• Secretary, Rajya Sabha/Lok Sabha

  • Solicitor General

  • Vice-Chairman, Central Administrative Tribunal

24. Officers of the rank of Lieutenant General or equivalent rank


  • Additional Seretaries to the Government of India

  • Additional Solicitor General

  • Advocate Generals of States

  • Chairman, Tariff Commission

  • Charge d’ Affairs and Acting High Commissioners a pied and ad interim

  • Chief Ministers of Union Territories and Chief Executive Councillor, Delhi, outside their respective Union Territories

  • Chief Secretaries of State Governments outside their respective States

  • Deputy Comptroller and Auditor General

  • Deputy Speakers of Legislative Assemblies in Union Territories and Deputy Chairman, Delhi Metropolitan Council, outside their respective Union Territories

  • Director, Central Bureau of Investigation

  • Director General, Border Security Force

  • Director General, Central Reserve Police

  • Director Intelligence Bureau

  • Lieutenant Governors outside their respective Union Territories

  • Members, Central Administrative Tribunal

  • Members, Monopolies and Restrictive Trade Practices Commission

  • Members, Union Public Service Commission

  • Ministers of Union Territories and Executive Councillors, Delhi, outside their respective Union Territories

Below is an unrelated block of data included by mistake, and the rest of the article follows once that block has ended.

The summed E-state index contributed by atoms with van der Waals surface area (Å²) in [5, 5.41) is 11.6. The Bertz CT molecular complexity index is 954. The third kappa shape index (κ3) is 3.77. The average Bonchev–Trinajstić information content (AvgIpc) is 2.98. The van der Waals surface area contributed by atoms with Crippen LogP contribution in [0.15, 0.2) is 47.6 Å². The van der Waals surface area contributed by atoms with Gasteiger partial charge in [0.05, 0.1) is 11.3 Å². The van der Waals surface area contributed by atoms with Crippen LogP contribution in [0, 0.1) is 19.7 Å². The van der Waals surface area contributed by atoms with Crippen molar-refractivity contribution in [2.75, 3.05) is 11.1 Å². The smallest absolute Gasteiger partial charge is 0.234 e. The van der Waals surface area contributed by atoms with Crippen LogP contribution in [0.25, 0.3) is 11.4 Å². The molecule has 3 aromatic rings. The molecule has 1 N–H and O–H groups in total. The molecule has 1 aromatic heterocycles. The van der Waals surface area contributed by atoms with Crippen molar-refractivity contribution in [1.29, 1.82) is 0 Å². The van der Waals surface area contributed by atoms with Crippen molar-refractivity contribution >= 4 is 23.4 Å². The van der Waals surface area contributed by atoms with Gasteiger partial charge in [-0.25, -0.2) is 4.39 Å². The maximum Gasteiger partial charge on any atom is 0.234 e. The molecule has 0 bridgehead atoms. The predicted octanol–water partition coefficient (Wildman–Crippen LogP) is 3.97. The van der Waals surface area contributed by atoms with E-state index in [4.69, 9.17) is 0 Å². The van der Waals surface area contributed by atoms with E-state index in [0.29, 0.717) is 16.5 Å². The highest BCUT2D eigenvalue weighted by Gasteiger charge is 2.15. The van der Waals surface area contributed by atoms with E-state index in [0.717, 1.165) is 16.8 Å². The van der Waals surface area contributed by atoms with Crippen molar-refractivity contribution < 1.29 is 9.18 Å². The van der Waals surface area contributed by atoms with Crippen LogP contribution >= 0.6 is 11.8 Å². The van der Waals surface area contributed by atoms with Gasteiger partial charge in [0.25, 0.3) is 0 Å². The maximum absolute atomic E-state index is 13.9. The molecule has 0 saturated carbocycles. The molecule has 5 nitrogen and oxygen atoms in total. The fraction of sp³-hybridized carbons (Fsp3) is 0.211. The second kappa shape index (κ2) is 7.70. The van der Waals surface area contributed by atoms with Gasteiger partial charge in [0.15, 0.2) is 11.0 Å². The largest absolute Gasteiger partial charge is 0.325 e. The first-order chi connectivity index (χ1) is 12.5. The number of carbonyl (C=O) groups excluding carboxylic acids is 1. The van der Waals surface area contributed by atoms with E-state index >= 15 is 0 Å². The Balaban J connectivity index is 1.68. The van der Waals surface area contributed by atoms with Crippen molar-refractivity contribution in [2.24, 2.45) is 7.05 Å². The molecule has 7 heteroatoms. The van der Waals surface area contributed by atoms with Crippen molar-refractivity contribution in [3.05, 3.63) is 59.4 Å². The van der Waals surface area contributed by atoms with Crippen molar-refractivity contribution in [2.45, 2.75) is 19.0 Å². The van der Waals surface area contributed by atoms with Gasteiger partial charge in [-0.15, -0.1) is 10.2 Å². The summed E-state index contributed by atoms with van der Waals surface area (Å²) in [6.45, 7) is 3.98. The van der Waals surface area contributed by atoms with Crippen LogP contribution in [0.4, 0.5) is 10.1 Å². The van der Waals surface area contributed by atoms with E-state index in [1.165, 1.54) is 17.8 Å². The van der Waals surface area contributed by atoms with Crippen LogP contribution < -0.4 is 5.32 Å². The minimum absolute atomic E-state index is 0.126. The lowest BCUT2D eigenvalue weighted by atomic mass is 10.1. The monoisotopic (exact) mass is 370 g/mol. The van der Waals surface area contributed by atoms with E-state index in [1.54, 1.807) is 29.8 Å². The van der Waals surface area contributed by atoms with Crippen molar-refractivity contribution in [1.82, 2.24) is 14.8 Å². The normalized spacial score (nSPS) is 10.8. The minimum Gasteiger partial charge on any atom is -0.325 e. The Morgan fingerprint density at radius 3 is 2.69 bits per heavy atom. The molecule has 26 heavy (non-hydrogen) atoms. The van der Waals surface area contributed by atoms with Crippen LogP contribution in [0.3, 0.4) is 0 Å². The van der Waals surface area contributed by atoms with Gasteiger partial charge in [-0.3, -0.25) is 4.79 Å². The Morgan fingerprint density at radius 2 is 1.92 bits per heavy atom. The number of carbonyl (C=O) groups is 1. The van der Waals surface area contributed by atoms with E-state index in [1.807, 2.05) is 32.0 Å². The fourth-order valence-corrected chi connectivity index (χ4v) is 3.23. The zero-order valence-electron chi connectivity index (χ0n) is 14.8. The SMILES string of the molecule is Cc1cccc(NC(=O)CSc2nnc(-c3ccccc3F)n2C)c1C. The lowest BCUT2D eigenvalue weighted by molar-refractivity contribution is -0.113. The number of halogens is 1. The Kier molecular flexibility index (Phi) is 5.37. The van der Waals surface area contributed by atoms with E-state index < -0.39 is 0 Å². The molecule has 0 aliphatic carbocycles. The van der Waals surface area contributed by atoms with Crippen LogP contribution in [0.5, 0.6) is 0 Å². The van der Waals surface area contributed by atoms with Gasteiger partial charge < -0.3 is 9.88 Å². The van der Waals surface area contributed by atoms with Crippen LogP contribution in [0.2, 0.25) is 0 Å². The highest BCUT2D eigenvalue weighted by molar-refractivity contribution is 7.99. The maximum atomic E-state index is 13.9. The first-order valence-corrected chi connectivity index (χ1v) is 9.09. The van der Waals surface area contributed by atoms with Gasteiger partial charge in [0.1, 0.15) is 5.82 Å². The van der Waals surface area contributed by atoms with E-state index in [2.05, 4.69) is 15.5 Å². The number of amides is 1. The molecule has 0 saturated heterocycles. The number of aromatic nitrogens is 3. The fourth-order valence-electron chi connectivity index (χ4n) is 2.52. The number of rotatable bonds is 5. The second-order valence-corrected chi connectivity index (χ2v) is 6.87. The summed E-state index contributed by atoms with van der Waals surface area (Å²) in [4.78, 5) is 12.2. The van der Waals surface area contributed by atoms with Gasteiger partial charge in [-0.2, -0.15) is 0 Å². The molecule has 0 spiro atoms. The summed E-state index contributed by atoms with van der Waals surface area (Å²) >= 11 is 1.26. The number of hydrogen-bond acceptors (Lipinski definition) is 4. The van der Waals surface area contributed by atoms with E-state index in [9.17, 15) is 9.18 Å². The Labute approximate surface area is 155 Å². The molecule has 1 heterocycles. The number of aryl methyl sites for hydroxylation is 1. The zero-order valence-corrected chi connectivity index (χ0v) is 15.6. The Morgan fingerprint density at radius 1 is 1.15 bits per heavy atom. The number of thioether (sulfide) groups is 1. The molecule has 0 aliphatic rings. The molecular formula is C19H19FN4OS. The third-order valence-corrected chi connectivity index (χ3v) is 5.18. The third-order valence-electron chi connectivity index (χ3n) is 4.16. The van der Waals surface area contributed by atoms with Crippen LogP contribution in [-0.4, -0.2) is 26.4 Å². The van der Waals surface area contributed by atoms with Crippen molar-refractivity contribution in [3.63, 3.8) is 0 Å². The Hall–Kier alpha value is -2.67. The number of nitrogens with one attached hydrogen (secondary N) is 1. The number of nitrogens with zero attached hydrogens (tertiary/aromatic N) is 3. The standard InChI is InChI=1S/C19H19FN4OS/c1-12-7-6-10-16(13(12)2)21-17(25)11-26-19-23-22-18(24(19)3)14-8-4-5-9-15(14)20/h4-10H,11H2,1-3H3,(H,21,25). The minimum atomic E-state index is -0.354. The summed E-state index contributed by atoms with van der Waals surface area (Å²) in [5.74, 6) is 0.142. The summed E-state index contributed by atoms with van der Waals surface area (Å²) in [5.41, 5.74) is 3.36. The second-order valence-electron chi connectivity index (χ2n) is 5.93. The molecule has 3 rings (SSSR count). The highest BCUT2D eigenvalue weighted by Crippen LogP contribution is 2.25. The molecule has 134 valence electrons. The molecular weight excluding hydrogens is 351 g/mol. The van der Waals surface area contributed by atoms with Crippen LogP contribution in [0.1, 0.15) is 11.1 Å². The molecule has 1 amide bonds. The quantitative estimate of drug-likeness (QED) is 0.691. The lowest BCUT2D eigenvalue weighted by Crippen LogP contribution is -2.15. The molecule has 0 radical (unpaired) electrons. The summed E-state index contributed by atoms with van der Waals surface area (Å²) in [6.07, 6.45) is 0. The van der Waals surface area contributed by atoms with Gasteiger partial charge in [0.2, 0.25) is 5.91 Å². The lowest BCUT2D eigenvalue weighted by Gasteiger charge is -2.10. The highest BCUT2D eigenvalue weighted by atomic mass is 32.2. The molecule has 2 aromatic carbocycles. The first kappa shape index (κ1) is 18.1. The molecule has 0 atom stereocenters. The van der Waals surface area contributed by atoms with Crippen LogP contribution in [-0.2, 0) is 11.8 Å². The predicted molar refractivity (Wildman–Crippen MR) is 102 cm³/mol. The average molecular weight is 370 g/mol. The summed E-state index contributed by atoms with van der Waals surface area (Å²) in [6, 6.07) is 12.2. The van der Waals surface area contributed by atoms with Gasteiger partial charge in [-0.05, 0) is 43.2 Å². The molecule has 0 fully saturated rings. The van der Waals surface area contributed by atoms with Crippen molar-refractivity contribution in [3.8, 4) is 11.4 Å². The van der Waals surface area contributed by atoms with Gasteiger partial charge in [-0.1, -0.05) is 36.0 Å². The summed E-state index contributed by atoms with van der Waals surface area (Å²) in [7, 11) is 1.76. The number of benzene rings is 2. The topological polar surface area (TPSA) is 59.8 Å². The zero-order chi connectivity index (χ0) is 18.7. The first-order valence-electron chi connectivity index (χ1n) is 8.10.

• Principal Staff Officers of the Armed Forces of the rank of Major General or equivalent rank

  • Speakers of Legislative Assemblies in Union Territories and Chairman of Delhi Metropolitan Council, outside their respective Union Territories


  • Joint Secretaries to the Government of India and officers of equivalent rank.

  • Officers of the rank of Major-General or equivalent rank

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Model Questions for Scientific Assistant (IMD) Exam (Paper-2) PHYSICS - Set 27

Model Questions for Scientific Assistant (IMD) Exam (Paper-2) PHYSICS - Set 27

Write and Discuss Your Answer with Q.No in Comment Box at the Bottom of Post

1. A 680-hertz wave with a wavelength of 1/2 meter travels in air with a speed of----

a. 680 m/s
b. 6800 m/s
c. 340 m/s
d. 3400 m/s

2. You hear a lot of static from your radio. Is the static you hear more likely to result from receiving FM or AM radio waves?

a. FM
b. AM
c. Neither produces any static.
d. Both produce equal amounts of static.

3. You see lightning flash in the distance, and hear the thunder 10 seconds later. Assuming that sound travels at 340 m/s through the air, how far away was the lightning strike?

a. 34 meters
b. 3.4 meters
c. 340 meters
d. 3.4 km